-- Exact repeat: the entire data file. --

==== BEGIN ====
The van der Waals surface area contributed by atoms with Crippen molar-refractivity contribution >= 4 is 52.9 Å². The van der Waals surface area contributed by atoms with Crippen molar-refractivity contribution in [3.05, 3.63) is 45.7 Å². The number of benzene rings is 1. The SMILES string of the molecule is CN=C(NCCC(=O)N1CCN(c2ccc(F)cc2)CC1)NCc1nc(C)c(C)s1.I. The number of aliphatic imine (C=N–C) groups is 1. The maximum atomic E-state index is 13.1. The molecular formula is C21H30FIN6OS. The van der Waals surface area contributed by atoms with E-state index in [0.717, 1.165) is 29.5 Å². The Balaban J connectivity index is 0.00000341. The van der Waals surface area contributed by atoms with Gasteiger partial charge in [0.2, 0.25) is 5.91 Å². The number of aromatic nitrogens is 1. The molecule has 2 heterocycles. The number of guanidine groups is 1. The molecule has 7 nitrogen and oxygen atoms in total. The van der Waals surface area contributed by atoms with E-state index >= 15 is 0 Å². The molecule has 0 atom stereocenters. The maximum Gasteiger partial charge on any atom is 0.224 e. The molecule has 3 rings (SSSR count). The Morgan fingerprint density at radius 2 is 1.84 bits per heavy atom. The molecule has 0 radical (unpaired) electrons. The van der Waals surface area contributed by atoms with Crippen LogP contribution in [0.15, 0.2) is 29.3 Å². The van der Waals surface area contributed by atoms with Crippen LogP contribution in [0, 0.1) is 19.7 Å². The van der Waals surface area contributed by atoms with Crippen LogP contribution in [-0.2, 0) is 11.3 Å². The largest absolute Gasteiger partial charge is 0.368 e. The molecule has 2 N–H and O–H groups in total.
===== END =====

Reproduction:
The van der Waals surface area contributed by atoms with Crippen molar-refractivity contribution >= 4 is 52.9 Å². The van der Waals surface area contributed by atoms with Crippen molar-refractivity contribution in [3.05, 3.63) is 45.7 Å². The number of benzene rings is 1. The SMILES string of the molecule is CN=C(NCCC(=O)N1CCN(c2ccc(F)cc2)CC1)NCc1nc(C)c(C)s1.I. The number of aliphatic imine (C=N–C) groups is 1. The maximum atomic E-state index is 13.1. The molecular formula is C21H30FIN6OS. The van der Waals surface area contributed by atoms with E-state index in [0.717, 1.165) is 29.5 Å². The Balaban J connectivity index is 0.00000341. The van der Waals surface area contributed by atoms with Gasteiger partial charge in [0.2, 0.25) is 5.91 Å². The number of aromatic nitrogens is 1. The molecule has 2 heterocycles. The number of guanidine groups is 1. The molecule has 7 nitrogen and oxygen atoms in total. The van der Waals surface area contributed by atoms with E-state index >= 15 is 0 Å². The molecule has 0 atom stereocenters. The maximum Gasteiger partial charge on any atom is 0.224 e. The molecule has 3 rings (SSSR count). The Morgan fingerprint density at radius 2 is 1.84 bits per heavy atom. The molecule has 0 radical (unpaired) electrons. The van der Waals surface area contributed by atoms with Crippen LogP contribution in [0.15, 0.2) is 29.3 Å². The van der Waals surface area contributed by atoms with Crippen LogP contribution in [0, 0.1) is 19.7 Å². The van der Waals surface area contributed by atoms with Crippen LogP contribution in [-0.2, 0) is 11.3 Å². The largest absolute Gasteiger partial charge is 0.368 e. The molecule has 2 N–H and O–H groups in total.